Science Fiction Land could have been Aurora's biggest tourist trap, if its backers weren't crooks
Tomorrow, the Colorado Economic Development Commission will hold its first public hearing on the six projects vying for big-bucks sales-tax rebates under the state's Regional Tourism Act. They include a 1,500-room hotel and conference center in Aurora. The hotel would be the city's biggest tourism draw -- a distinction that, had things turned out differently, could have gone to an amusement park called Science Fiction Land.
As explained in our cover story about Aurora's new tourism strategy, "Wish You Were Here!", Science Fiction Land was the brainchild of a Hollywood stuntman named Jerry Schafer, who showed up in Aurora in 1979 with a plan for an amusement park three times the size of Disneyland. It was to feature a 38-story Ferris wheel, a holographic zoo, a 1,000-lane bowling alley attended by robots, security guards equipped with jetpacks, and the "Pavilions of Joy," made up of fourteen Las Vegas-style dinner theaters. The park, Schafer said, would also serve as the set of a $50 million sci-fi flick called Lord of Light, which was to be the most expensive movie ever.
This rendering appeared in the Rocky Mountain News on December 9, 1979.
Here's how the Rocky described the project in a November 30, 1979 story:
The film...is based on the 1967 Hugo Award-winning fantasy novel by Robert Zelazny. As (writer Barry Ira) Geller described it, the movie is about a "very advanced civilization" that journeys to a new planet and "takes over the technology." They, in effect, become godlike heroes and take control of the earth.
One of these superheroes revolts against his colleagues and attempts to "bring technology back to mankind." This results in "a struggle of epic proportions," and presumably, in a battle scene the likes of which the world has never seen.
The Rocky also described the project's questionable funding:
Schafer said that this $50 million movie -- and $400 million theme park -- will be financed from sales of plots in the Science City project, a 10,000-acre section of land about eight miles east of the I-225-East Colfax Avenue intersection.
Starting with only $500,000, but with an "irrevocable letter of credit" for $400 million from the Royal Bank of Canada, Schafer said, the company plans to bring in a steady income to finance the film.
The park, meanwhile, was to be located "13 miles east of Denver on a plot that stretches from East Colfax Avenue to beyond East Sixth Avenue, and bordered by Picadilly Road on the west and Gun Club Road on the east," the Rocky reported.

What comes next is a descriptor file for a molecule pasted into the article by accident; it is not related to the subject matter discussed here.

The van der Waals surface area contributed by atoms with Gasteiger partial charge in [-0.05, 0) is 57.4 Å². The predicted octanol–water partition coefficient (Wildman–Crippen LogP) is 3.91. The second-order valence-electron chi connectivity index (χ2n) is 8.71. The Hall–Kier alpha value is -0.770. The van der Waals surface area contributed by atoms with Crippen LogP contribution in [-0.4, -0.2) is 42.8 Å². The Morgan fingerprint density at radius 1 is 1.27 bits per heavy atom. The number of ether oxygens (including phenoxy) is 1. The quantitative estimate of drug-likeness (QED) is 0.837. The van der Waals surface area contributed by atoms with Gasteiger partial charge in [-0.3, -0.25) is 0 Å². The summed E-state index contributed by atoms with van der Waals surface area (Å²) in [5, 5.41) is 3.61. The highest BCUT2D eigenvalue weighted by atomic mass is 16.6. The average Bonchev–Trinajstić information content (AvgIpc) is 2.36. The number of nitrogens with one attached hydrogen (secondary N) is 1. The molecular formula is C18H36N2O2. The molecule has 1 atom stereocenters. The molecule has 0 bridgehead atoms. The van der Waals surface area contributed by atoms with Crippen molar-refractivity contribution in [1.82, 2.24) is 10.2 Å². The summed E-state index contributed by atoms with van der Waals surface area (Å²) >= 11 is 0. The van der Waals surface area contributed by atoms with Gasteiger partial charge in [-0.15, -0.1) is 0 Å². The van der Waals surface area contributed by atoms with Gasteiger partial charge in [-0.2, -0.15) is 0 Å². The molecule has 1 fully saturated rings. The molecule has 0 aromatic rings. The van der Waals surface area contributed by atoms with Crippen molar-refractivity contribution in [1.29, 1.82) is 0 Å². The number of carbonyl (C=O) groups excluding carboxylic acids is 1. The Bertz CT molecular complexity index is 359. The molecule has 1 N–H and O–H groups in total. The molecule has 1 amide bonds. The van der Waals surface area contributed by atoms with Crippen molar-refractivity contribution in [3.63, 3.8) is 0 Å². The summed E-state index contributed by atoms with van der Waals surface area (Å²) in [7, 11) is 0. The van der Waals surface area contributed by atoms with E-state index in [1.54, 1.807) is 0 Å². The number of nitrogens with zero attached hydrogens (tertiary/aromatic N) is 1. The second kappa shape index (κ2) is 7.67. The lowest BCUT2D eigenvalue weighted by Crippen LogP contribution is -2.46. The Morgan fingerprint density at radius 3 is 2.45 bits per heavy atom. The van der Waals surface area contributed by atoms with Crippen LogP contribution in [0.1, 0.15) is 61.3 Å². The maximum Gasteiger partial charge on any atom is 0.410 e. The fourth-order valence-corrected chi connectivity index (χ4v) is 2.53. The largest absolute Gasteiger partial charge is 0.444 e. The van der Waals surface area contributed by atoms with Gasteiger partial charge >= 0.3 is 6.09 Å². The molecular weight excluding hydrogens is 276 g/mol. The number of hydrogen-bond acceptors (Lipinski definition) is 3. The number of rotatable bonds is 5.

But it turned out to be a scam. Schafer never had a $400 million line of credit. A December 9, 1979 Rocky story revealed that he'd declared bankruptcy in 1978. The Rocky also did some digging on Geller, the L.A. scriptwriter tapped to write Lord of Light:
Until several months ago, Geller lived in a dilapidated, cockroach-infested basement apartment in downtown Hollywood. While Geller lived in the building, vacant flats there were rented to men who watched pornographic movies with streetwalkers, building manager William Deanyer said last week as he showed a News reporter Geller's former apartment.
Within the past year, Deanyer recalls, he told Geller he would have to pay his rent in cash because he once bounced a $175 rent check.
"I don't see how Barry Geller could do such a movie," Deanyer said. "When he was here, he had a leased typewriter and drove a leased yellow Mercedes, which he told me he had to give up because he was so short of money."
Schafer and Geller's lies soon caught up with them. On December 14, 1979, the Rocky reported that Schafer had been arrested for securities fraud. Local authorities claimed that he and Geller had "convinced an immigrant who speaks only broken English to give them his life savings -- $50,000 -- to help finance the park," the Rocky reported. An arrest warrant had been issued for Geller too, but he'd "left the country."
By the end of the investigation, Schafer, Geller and a third man associated with Schafer, Larry Chance, would be charged with eleven felonies, according to the Rocky. Aurora officials got caught in the scandal, too. Four, including former mayor Fred Hood, were indicted for trying to use inside information to buy land adjacent to the proposed park in the hope of making a profit. One accused city councilman resigned in disgrace.
And so Science Fiction Land, with its jetpack-wearing security guards and holographic zoo, never came to be. But thankfully, its dramatic saga is chronicled forever on microfiche at the Denver Public Library.
And if you're interested in hearing more about the (for reals!) proposed 1,500-room hotel and conference center in Aurora, stop by the Colorado Economic Development Commission hearing tomorrow in the Denver Post building's auditorium, 101 West Colfax Avenue in Denver. The hearing is scheduled for 1 p.m. to 5 p.m. For more on when the commission will make its decision, check out this timeline.
Flip the page to see Science Fiction Land headlines from 1979 and 1980.
A story from the Rocky Mountain News, November 30, 1979.
A story from the Rocky Mountain News, December 9, 1979.
A story from the Rocky Mountain News, December 14, 1979.
A story from the Rocky Mountain News, December 28, 1979.
A story from the Rocky Mountain News, April 4, 1980.
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